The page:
By Steve Hubrecht

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The B.C. Gaming Policy Enforcement Branch (GPEB) is reverting back its pre-COVID-19 pandemic rules and will not renew or extend a temporary gaming license that had let a group of Kootenay Rotary Clubs (including Invermere) run their wildly-popular online bingo program.

The branch had first changed its rules to effectively allow local nonprofits to run online bingo, back in 2020, when the onset of the COVID-19 pandemic and associated restrictions prompted many people to stay at home.

The Rotary Club of Golden jumped onboard right away, starting a Friday night online bingo, and very quickly opened their event up to other Rotary Clubs across the Kootenay region, including Invermere.

“It blossomed,” Rotary Club of Invermere president, Yvonne Redeker, told the Pioneer. “The clubs (13 in total), have grown it into a huge thing, and it continues to be a big deal.”

The revenue generated each Friday by the bingo is divided up amongst the Kootenay Rotary Clubs. So, for instance, if Invermere and Columbia Valley residents buy 15 per cent of the bingo cards on a given Friday night, then 15 per cent of funds raised would go to the Rotary Club of Invermere. Each club then distributes the money, with 50 per cent going to the local winner (or winners) and 50 per cent kept by the club to donate to various local charitable causes.

Redeker pointed out that in some respects this means all the money goes back into the Columbia Valley community — with local winners often spending their prize money here in the valley, and obviously with the Rotary Club of Invermere donating the rest to Columbia Valley nonprofits.

From spring of 2020 until the present the Rotary Club of Invermere had donated a cumulative total of more than $73,000 (generated by the online bingo) to 25 valley-based nonprofit entities and initiatives, including Angel Flight East Kootenay, the Columbia Basin Alliance for Literacy (CBAL)’s Book Under Every Tree program, CBAL’s Seniors Pen Pal program, the Columbia Outdoor School (which operates the Blue Lake camp), Columbia Valley Search and Rescue, the Columbia Valley Rockies Booster Society, Columbia Valley Arts (CV Arts), the Columbia Village Garden, multiple scholarships for David Thompson Secondary School (DTSS) students, the Groundswell Network Society, the Invermere Fire Department, the Windermere Valley Museum, the local Senior’s Centre, the Windermere Valley Ski Club, several Summit Trail Makers Society initiatives, several Summit Youth Centre Hub programs, the Valley Fitness Centre, Wildsight, Windermere Elementary School’s outdoor learning program, and the Wings Over the Rockies school program.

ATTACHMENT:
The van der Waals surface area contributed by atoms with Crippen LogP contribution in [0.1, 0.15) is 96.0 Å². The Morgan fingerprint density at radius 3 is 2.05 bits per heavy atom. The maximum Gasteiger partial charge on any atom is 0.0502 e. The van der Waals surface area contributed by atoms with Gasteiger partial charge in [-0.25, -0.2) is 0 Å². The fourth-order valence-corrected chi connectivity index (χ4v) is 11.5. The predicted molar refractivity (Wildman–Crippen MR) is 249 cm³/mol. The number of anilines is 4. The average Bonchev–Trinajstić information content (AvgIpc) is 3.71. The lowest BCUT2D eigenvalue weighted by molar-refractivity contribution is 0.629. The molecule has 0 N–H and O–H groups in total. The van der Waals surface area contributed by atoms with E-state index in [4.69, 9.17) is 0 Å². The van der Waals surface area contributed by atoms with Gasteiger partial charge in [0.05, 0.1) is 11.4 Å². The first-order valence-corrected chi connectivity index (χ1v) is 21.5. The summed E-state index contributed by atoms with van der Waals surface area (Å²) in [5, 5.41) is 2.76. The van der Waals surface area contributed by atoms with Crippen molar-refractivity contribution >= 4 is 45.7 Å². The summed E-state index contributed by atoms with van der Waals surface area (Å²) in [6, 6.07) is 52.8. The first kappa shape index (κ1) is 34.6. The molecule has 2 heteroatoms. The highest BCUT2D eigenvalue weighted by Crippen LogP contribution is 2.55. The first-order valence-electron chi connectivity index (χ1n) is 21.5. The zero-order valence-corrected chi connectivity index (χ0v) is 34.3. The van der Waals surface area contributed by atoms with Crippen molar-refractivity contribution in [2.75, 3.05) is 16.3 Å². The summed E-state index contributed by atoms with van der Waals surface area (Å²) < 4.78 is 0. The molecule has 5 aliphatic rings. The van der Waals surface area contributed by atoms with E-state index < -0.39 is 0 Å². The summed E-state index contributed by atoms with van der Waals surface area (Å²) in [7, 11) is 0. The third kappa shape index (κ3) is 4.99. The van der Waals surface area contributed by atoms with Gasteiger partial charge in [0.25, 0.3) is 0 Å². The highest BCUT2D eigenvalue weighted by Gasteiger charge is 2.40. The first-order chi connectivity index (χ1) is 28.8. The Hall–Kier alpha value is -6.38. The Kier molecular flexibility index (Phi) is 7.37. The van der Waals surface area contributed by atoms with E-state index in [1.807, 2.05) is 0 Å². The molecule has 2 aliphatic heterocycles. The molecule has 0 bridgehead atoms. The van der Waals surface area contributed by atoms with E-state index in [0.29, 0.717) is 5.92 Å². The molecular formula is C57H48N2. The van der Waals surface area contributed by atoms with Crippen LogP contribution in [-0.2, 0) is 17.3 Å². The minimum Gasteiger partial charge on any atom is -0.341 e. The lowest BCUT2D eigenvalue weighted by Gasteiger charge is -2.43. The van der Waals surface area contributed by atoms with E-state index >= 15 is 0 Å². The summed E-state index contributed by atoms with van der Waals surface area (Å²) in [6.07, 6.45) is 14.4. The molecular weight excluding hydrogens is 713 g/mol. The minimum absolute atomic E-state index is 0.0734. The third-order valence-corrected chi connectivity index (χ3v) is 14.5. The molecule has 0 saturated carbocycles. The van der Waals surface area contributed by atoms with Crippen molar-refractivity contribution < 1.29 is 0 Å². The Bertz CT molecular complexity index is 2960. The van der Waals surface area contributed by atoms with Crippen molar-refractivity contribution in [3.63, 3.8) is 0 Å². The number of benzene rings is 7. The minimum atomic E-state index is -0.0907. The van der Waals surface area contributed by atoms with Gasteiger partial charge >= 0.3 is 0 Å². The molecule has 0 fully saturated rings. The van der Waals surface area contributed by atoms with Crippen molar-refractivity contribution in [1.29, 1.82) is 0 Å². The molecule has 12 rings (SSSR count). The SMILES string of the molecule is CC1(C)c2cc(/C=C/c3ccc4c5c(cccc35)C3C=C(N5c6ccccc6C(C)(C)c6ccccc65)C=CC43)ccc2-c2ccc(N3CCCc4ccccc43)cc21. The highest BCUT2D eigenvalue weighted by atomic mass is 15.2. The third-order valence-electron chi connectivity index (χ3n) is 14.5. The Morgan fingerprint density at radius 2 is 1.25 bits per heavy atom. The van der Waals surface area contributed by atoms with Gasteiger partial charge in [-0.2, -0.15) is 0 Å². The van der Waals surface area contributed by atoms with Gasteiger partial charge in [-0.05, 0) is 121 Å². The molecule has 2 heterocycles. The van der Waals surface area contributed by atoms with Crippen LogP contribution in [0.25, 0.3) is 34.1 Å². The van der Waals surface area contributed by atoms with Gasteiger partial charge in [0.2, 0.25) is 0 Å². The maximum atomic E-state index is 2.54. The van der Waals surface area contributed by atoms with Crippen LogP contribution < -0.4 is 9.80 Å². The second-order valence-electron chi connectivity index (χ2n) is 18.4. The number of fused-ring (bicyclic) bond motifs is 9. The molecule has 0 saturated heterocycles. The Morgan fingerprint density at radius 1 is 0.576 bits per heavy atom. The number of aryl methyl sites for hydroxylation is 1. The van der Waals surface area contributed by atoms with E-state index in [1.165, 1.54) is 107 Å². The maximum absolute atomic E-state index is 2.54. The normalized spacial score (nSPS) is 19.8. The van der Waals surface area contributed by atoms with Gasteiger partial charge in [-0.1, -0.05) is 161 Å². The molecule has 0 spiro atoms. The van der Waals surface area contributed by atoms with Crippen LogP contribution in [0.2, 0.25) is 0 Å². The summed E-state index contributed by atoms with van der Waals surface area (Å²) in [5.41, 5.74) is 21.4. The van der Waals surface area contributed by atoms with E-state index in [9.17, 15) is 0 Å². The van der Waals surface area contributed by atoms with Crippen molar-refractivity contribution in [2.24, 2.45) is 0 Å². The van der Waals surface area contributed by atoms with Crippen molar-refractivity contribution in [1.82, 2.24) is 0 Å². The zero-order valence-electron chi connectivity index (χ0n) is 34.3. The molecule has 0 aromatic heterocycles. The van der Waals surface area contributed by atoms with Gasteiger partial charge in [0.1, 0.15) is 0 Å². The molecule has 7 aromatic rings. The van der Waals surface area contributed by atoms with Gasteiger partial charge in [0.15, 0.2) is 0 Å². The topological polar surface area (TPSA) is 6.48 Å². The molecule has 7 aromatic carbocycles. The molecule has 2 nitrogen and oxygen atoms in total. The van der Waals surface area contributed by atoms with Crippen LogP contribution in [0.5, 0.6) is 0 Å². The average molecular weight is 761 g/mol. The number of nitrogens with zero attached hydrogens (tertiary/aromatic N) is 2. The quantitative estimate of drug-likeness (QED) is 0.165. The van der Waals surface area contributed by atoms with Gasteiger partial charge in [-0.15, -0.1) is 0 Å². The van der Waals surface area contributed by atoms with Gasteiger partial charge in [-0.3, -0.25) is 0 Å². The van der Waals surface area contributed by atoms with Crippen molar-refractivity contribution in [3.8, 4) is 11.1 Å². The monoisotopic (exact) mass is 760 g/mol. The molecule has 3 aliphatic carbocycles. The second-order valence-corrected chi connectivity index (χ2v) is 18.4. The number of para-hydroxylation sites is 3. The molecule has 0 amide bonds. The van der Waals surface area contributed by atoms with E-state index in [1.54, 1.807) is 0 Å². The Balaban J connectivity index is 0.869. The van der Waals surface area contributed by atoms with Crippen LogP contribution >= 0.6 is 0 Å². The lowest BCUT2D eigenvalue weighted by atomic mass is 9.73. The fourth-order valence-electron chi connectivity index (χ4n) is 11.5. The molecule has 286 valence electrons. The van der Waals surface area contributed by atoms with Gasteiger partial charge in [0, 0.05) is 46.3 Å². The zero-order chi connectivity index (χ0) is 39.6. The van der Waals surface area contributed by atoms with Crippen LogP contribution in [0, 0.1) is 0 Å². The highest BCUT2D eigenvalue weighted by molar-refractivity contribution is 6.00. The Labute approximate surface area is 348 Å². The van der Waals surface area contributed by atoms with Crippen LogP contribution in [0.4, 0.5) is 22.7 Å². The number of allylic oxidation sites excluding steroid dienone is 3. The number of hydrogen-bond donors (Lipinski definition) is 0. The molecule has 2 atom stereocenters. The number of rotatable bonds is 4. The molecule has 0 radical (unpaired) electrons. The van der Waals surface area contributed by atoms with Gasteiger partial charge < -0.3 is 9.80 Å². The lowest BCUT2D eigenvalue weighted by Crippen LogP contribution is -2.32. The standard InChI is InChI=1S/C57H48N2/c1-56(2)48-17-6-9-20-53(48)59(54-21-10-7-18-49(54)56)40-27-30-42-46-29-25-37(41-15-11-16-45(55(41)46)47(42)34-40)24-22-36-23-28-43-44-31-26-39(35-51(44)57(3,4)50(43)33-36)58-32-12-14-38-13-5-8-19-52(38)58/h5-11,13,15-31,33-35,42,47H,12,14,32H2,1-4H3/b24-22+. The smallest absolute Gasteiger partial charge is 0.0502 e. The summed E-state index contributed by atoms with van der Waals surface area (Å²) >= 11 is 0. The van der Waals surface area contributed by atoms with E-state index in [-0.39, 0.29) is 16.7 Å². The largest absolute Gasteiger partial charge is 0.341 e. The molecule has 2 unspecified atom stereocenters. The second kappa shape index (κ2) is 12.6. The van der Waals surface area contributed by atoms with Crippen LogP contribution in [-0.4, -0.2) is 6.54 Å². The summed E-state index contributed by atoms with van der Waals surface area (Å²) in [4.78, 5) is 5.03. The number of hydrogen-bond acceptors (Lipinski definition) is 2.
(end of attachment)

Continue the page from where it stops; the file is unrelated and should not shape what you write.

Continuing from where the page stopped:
Many of these groups and initiatives had seen their normal fundraising efforts significantly disrupted by the COVID-19 pandemic, noted Redeker. 

She pointed out that collectively, the Kootenay Rotary online bingo had generated nearly $4 million.

“It’s mind boggling how much this has brought into our communities,” she said. “It’s disheartening that it won’t be able to continue. I don’t know why they (the provincial gaming branch) don’t approve it as normal, non-temporary license. It’s bizarre. It’s been of true benefit at a time that has been quite difficult for a lot of people.”

Redeker also pointed out that a great many online bingo players have flocked to online bingo precisely because it so accessible and can be played from the comfort of home.

“There’s no need to brave icy roads to go 20 minutes, or an hour, down the road,” she explained. “I really don’t feel that we are taking business away from in-person bingo halls. Instead we’ve created a whole new demographic, that stretches from the elderly to young people, and provided a new form of community-oriented entertainment for them that also happens to be doing a lot of good for local groups.”